Robin Scott started building websites to support the modding community in 2001 when he was 14-years-old. In 2007, he started a company to support his site, TES Nexus, as it became the main source for distributing Oblivion mods, and today Nexus Mods hosts “115,674 files for 173 games” and has almost 9 million registered users. If anyone knows what the modding community cares about, and exactly what mods can do for the good of games and gamers, it’s him.

In the wake of Steam’s inclusion of paid-for mods, and just a few hours before their eventual removal, I spoke to Scott about whether creators should be able to charge for mods, how he would have done things differently, and what any of this means for the future of the Nexus. Even in the wake of Valve pulling the system down (for presumed later return), his thoughts are an interesting look at the issues at hand

RPS: Firstly, what do you feel about paid mods in theory? Ignoring their current implementation, do you think there’s a way to do it that good for both developers, mod creators and mod players? Are mods something which should be free on principle?

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Valve Drop Steam Paid Mods For Now

Valve are known for their odd experiments, from Team Fortress 2 hats to – heck! – Steam itself, but they tend to roll with them no matter what the reception, polishing these oddities up with force of will and years of refinement. Their plan to support selling mods through Steam, however, has gone back to the drawing board.

They launched a pilot scheme last week with Skyrim, and had planned to start letting other devs enable paid mods for their own games if they wished. Instead, they’ve removed paid mods from Skyrim, refunded everyone who bought mods, and confessed that “it’s clear we didn’t understand exactly what we were doing.”

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Gabe Newell, Garry Newman Defend Steam’s Paid Mods

Last week, Valve launched support for paid mods within Steam, beginning with a select number of Skyrim creations. Alec deftly summarised the details, pros and cons over here. Since then, the discussion has continued via blog posts, forum threads, protest mods and with game creators, mod creators and Gabe Newell getting involved. On the off-chance you didn’t spend the weekend reading this stuff while hunched over your computer like I did, I’ve gathered the most pertinent Internet Opinions below.

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Steam Charging For Mods: For And Against

Would you pay 33p for this?

It used to be that the only way to make money from a mod was a) make a standalone sequel or remake b) use it as a portfolio to get hired by a studio or c) back in the pre-broadband days, shovel it onto a dodgy CD-ROM (and even then, it almost certainly wasn’t the devs who profited). As of last night, that changed. Mod-makers can now charge for their work, via Steam.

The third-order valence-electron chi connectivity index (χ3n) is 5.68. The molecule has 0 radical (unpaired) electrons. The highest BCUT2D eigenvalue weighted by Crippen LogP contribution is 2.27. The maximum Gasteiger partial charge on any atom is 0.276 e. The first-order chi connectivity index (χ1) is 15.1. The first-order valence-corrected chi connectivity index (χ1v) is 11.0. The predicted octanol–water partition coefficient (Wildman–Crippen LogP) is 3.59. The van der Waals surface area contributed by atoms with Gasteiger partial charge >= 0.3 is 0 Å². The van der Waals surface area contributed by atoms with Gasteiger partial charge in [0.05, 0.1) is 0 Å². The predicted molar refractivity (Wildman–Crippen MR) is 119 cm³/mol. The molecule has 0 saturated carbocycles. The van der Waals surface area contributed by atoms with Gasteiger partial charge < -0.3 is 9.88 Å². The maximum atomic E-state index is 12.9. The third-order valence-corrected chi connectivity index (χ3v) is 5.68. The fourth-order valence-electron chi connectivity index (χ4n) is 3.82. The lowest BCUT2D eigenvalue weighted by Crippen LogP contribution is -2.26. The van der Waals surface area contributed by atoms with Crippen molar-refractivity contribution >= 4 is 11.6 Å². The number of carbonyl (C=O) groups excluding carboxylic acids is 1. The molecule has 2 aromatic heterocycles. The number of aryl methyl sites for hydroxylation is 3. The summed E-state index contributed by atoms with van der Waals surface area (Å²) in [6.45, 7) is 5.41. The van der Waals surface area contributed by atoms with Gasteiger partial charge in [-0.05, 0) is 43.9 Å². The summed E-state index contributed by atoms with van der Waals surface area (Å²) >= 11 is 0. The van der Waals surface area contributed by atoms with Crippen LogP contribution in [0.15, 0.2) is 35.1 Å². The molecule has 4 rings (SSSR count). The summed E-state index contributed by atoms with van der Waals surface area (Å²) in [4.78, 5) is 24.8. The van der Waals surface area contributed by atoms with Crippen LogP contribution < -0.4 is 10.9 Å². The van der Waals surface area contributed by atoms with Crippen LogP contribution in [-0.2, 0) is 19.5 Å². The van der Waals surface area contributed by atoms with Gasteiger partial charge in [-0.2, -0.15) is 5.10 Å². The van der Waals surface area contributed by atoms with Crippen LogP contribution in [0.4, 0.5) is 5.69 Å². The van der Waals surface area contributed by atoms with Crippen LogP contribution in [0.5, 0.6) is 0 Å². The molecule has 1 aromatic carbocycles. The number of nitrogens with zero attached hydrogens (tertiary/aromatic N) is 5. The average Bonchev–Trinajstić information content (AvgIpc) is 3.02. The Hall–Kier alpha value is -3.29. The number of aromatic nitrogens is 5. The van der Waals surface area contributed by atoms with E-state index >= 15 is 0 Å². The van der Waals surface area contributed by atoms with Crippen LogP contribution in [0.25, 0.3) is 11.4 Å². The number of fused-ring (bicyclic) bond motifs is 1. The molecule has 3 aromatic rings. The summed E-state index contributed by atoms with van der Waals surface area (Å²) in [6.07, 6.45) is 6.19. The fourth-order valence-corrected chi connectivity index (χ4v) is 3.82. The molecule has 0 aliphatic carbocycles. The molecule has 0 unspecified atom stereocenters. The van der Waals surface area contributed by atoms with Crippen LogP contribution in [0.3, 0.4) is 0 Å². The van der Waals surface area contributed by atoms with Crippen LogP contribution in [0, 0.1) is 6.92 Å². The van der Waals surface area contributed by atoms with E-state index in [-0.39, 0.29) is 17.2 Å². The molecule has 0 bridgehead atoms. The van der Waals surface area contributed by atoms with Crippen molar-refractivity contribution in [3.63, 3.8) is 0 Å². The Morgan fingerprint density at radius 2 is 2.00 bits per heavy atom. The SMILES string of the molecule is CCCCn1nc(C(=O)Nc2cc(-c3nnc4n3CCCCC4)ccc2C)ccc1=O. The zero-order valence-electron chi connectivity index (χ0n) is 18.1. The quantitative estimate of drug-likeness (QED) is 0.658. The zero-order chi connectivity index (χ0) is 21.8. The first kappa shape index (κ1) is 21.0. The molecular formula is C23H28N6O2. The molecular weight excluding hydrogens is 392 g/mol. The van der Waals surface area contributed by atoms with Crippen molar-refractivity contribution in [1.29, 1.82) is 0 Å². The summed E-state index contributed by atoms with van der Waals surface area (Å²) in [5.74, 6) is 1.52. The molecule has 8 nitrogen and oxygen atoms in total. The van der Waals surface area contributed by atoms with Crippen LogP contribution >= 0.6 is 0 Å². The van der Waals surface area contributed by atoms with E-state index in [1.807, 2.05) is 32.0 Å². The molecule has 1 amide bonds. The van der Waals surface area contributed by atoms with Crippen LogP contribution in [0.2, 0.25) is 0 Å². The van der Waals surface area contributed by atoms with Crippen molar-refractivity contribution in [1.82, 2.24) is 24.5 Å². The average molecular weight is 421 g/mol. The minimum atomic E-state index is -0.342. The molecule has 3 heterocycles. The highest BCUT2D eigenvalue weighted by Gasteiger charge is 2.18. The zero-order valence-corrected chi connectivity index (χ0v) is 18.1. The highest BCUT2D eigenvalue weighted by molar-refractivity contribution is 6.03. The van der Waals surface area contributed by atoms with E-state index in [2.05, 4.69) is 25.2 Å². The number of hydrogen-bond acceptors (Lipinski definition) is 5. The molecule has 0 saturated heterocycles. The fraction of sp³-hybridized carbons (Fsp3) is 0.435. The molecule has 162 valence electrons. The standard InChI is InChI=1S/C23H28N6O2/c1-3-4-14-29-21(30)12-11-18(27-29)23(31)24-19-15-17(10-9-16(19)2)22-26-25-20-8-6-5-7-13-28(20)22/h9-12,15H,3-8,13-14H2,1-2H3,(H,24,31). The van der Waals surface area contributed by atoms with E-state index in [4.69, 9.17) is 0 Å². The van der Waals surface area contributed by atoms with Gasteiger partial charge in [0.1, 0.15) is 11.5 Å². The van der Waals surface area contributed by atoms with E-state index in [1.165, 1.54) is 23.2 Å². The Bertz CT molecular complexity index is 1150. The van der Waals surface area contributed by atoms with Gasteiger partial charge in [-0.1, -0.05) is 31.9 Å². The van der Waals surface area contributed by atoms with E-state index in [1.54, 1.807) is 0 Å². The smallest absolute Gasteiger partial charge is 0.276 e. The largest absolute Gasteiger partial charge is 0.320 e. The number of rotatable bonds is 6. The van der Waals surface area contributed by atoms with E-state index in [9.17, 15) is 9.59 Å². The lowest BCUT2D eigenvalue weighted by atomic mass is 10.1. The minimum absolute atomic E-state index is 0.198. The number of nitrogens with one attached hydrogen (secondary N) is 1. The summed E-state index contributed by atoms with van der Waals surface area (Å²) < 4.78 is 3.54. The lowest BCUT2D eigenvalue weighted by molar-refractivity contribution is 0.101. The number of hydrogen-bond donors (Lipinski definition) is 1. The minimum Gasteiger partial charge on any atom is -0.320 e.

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Cities: Skylines – The Great Blueness

The Great Greyness

An experiment with colour mods in Cities: Skylines…

Long ago there were no colours in the world at all. Almost everything was grey, and what was not grey was black or white. It was a time that was called The Great Greyness.

Every morning a Wizard who lived during the time of The Great Greyness would open his window to look out at the wide land.

“Something is very wrong with the world,” he would say.

“It is hard to tell when the rainy days stop and the sunny days begin.”
– Arnold Lobel

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Zombify Your Life: Dying Light Mod Tools Released

Mod me good.

Wonderful things, mods. Without them, we’d have far fewer readme files in the world. Today Dying Light [official site] joined in on the mod fun with the release of its official mod tools, which let folks create levels, script quests, and whatnot. You too could make a map of your office and populate it with lookalikes of your office who tell you how cool and ruggedly good-looking you are. But please do remember to write a readme explaining that.

Or, for non-modders, good news: I see a load of new Dying Light things to play coming your way.

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CityCopter Mod Aims To Be SimCopter For Cities: Skylines

Every day I look at the Steam Workshop and subreddit for Cities Skylines [official site] and every day there is something I want to show to people. Look at this pretty braided highway! Look at this fancy circular city! And the mods. I’m not sure I’ve ever seen a mod community explode like this for a game that didn’t already have an existing community.

Today’s thing I need to share: a video of CityCopter, a helicopter mod in the vein of Maxis’ old SimCopter.

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Cities: Skylines Modder Is Adding First-Person Multiplayer

There’s already been a Cities: Skylines [official site] mod that lets you wander your streets from a low, ‘first-person’ style camera, but what about doing it with a friend? Reddit user ‘Fr0sZ’ posted a video today of his work-in-progress Cities Skylines multiplayer mod, in which each player is represented in the world as a pedestrian avatar and able to walk around. See below.

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Typing Of The Dead: Overkill Gets Custom Dictionaries

Typing of the Dead: Overkill [official site] felt to Alec like an old joke being re-told too many times, but even we were intrigued by its post-release DLC which added Shakespeare and profanity to the typing-driven zombie shooter. If you remain unsatisfied by your inability to kill the undead by typing the word “suppurating”, Sega have announced that you can now create your own custom dictionaries for the game and share them via the Steam Workshop.

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Enjoy Skiffy Mash-ups Via Sins Of A Solar Empire Mods

Sins Rebellion - Star Wars mod screenshot

Who’s still playing Sins of a Solar Empire: Rebellion [official site]? It’s been about a year since I last dabbled with Ironclad’s lovely space RTS, but I’ll admit that I think I’d quite like to play it right now rather than writing about it.

But no, dear reader, no. First I must tell you about a few Rebellion mods, as several projects smooshing in other sci-fi series like Mass Effect and Star Wars have recently issued updates.